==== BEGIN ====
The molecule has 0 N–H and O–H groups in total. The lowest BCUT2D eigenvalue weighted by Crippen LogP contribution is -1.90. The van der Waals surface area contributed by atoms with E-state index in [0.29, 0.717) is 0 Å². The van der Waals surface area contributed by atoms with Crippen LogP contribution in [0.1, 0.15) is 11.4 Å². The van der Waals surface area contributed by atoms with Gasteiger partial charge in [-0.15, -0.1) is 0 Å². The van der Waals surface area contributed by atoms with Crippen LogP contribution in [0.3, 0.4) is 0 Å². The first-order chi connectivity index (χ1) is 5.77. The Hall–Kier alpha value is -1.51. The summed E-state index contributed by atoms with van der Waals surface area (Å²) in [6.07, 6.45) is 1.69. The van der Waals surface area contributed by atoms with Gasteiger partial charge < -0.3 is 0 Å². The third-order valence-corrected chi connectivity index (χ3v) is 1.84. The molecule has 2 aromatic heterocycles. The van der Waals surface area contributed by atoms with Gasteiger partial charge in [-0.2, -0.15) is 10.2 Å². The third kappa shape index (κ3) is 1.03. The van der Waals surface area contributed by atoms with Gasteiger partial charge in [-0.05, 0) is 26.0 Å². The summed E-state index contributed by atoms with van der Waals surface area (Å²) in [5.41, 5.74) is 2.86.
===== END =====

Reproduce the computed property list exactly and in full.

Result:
The molecule has 0 N–H and O–H groups in total. The lowest BCUT2D eigenvalue weighted by Crippen LogP contribution is -1.90. The van der Waals surface area contributed by atoms with E-state index in [0.29, 0.717) is 0 Å². The van der Waals surface area contributed by atoms with Crippen LogP contribution in [0.1, 0.15) is 11.4 Å². The van der Waals surface area contributed by atoms with Gasteiger partial charge in [-0.15, -0.1) is 0 Å². The van der Waals surface area contributed by atoms with Crippen LogP contribution in [0.3, 0.4) is 0 Å². The first-order chi connectivity index (χ1) is 5.77. The Hall–Kier alpha value is -1.51. The summed E-state index contributed by atoms with van der Waals surface area (Å²) in [6.07, 6.45) is 1.69. The van der Waals surface area contributed by atoms with Gasteiger partial charge < -0.3 is 0 Å². The third-order valence-corrected chi connectivity index (χ3v) is 1.84. The molecule has 2 aromatic heterocycles. The van der Waals surface area contributed by atoms with Gasteiger partial charge in [-0.2, -0.15) is 10.2 Å². The third kappa shape index (κ3) is 1.03. The van der Waals surface area contributed by atoms with Gasteiger partial charge in [-0.05, 0) is 26.0 Å². The summed E-state index contributed by atoms with van der Waals surface area (Å²) in [5.41, 5.74) is 2.86.